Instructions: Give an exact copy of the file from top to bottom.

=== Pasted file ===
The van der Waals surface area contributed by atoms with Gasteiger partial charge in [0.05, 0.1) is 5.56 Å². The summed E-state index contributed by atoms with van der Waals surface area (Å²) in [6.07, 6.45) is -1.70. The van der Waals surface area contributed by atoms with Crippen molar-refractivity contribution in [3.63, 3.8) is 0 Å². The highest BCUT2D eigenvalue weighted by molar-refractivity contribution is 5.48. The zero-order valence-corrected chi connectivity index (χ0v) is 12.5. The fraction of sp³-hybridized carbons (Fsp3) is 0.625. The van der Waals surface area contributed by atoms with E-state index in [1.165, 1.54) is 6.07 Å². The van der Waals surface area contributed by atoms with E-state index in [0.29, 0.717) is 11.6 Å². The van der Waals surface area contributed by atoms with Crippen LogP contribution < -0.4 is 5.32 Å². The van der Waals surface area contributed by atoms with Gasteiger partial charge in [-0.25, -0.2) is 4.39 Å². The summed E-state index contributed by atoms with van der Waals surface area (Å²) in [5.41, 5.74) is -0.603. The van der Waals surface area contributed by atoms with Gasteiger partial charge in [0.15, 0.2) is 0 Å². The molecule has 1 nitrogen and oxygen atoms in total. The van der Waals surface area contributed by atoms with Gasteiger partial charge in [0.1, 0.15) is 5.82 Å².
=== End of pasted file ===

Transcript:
The van der Waals surface area contributed by atoms with Gasteiger partial charge in [0.05, 0.1) is 5.56 Å². The summed E-state index contributed by atoms with van der Waals surface area (Å²) in [6.07, 6.45) is -1.70. The van der Waals surface area contributed by atoms with Crippen molar-refractivity contribution in [3.63, 3.8) is 0 Å². The highest BCUT2D eigenvalue weighted by molar-refractivity contribution is 5.48. The zero-order valence-corrected chi connectivity index (χ0v) is 12.5. The fraction of sp³-hybridized carbons (Fsp3) is 0.625. The van der Waals surface area contributed by atoms with E-state index in [1.165, 1.54) is 6.07 Å². The van der Waals surface area contributed by atoms with E-state index in [0.29, 0.717) is 11.6 Å². The van der Waals surface area contributed by atoms with Crippen LogP contribution < -0.4 is 5.32 Å². The van der Waals surface area contributed by atoms with Gasteiger partial charge in [-0.25, -0.2) is 4.39 Å². The summed E-state index contributed by atoms with van der Waals surface area (Å²) in [5.41, 5.74) is -0.603. The van der Waals surface area contributed by atoms with Gasteiger partial charge in [0.15, 0.2) is 0 Å². The molecule has 1 nitrogen and oxygen atoms in total. The van der Waals surface area contributed by atoms with Gasteiger partial charge in [0.1, 0.15) is 5.82 Å².